Schemely graphing calculators?
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Dorai Sitar #1 / 37

Schemely graphing calculators?
I'm trying to brush up on some higher math through private reading and am looking to get a graphing calculator to help me along. The only calculators I've used so far are "scientific" (ie, +*/, trig, log, hyp, and stats on singlevar lists). I like the promise of visualizing complicated functions on the x,yplane (or x,y,zspace), and the ability to do numeric integration and matrix manipulation, but I'm not really looking for a "student" calculator, with menu'd lessons and such. Also, I'd like a machine whose programming language is as Schemelike in feel, if not in syntax. Is this too tall an order? If not, what brand/model would you recommend? Thanks. d ps: Does it have to be a calculator? Yes. My discretionary reading time is rather scattered these days and may not be near a real computer running MzScheme, CLISP, Gnuplot and suchlike.

Sun, 14 Mar 2004 04:49:59 GMT 


Wade Humeniu #2 / 37

Schemely graphing calculators?
Try Option 1: http://www.lispme.de/lispme/ A Scheme system for the palm OS. As for a graphing calculator, I do not know. In general, garphing calculators are extremely limited and can only approximate an actual graph. Sometimes its best to stick with the actually equation and leave the visualization out of it. Option 2: Mathematica for the Palm?? http://www.wolfram.com/products/mathematica/ Runs on Linux, was there not a PDA linux system somewhere? Option 3: Get a laptop and install whatever you need. Macsyma, Mathematica, .... you get the idea. Option 4: (The best) Higher mathematics reading usually does not need the use of a calculator. Answers are always exact and learning to do everything by hand exercises the brain. I do not think Einstein or Gauss or Fermat or Newton or Laplace or Poincare or Euler or Galois or Hilbert needed a calculator. You probably do not either. Wade
Quote: > I'm trying to brush up on some higher math through > private reading and am looking to get a graphing > calculator to help me along. The only calculators I've > used so far are "scientific" (ie, +*/, trig, log, hyp, > and stats on singlevar lists). I like the promise of > visualizing complicated functions on the x,yplane (or > x,y,zspace), and the ability to do numeric integration > and matrix manipulation, but I'm not really looking for > a "student" calculator, with menu'd lessons and such. > Also, I'd like a machine whose programming language is > as Schemelike in feel, if not in syntax. Is this too > tall an order? If not, what brand/model would > you recommend? Thanks. > d > ps: Does it have to be a calculator? Yes. My > discretionary reading time is rather scattered these > days and may not be near a real computer running > MzScheme, CLISP, Gnuplot and suchlike.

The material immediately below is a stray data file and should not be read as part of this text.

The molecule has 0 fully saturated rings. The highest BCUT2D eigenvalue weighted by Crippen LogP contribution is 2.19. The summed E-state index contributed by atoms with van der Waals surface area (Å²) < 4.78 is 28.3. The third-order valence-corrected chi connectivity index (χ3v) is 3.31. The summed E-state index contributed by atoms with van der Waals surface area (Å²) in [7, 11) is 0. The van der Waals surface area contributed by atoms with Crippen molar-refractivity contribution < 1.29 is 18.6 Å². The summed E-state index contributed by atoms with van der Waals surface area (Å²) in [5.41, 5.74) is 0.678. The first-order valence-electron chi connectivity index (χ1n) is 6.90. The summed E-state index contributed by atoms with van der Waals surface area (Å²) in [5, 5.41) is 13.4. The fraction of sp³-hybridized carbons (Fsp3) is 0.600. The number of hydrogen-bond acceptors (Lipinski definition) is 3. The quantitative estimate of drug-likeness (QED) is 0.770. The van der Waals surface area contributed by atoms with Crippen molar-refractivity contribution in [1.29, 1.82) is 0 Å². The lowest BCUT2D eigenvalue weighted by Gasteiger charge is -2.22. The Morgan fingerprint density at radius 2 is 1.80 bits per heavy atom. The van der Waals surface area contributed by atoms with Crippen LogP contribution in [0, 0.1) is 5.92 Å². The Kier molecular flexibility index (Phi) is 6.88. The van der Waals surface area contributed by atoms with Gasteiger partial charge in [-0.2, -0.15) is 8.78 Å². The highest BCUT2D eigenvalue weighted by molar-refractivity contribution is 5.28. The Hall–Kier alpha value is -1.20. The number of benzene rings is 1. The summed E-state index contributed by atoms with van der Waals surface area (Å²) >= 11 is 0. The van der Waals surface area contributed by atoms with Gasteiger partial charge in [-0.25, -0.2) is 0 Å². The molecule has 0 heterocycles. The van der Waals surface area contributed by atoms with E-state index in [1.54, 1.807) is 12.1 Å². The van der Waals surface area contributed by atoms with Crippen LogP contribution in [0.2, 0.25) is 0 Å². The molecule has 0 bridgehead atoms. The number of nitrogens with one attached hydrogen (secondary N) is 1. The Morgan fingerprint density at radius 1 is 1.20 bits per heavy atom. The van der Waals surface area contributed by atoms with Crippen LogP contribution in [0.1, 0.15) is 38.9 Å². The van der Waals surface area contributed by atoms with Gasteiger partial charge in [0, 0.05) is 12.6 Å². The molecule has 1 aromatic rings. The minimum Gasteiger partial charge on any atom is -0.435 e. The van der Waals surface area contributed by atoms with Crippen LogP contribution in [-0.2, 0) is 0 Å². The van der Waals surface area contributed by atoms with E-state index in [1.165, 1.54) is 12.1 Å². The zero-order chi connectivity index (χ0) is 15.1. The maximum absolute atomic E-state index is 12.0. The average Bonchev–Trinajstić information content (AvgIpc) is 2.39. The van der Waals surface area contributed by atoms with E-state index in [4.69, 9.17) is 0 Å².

Sun, 14 Mar 2004 05:09:25 GMT 


David Feue #3 / 37

Schemely graphing calculators?
It sounds like you've never used a graphing calculator... One good one is the TI86, which provides just about anything you could want. (the TI89 and TI92 have more, but are more complicated to use). The TI86 is not schemish at all (programming language much like BASIC). However... you could probably write a scheme interpreter in some dialect of C, compile it to TI86 machine code, and then transfer it to the calculator.... There are compilers for this, but I have no info. It is even possible that someone has already written a scheme interpreter for the TI86, but I wouldn't know about such things. Quote:
> I'm trying to brush up on some higher math through > private reading and am looking to get a graphing > calculator to help me along. The only calculators I've > used so far are "scientific" (ie, +*/, trig, log, hyp, > and stats on singlevar lists). I like the promise of > visualizing complicated functions on the x,yplane (or > x,y,zspace), and the ability to do numeric integration > and matrix manipulation, but I'm not really looking for > a "student" calculator, with menu'd lessons and such. > Also, I'd like a machine whose programming language is > as Schemelike in feel, if not in syntax. Is this too > tall an order? If not, what brand/model would > you recommend? Thanks. > d > ps: Does it have to be a calculator? Yes. My > discretionary reading time is rather scattered these > days and may not be near a real computer running > MzScheme, CLISP, Gnuplot and suchlike.
 /TimesBold 40 selectfont/n{moveto}def/m{gsave true charpath clip 72 400 n 300 4 1{dup 160 300 3 1 roll 0 360 arc 300 div 1 1 sethsbcolor fill}for grestore 0 60 rmoveto}def 72 500 n(This message has been)m (brought to you by the)m(letter alpha and the number pi.)m(David Feuer)

Sun, 14 Mar 2004 05:03:48 GMT 


Thomas F. Burdi #4 / 37

Schemely graphing calculators?
Quote: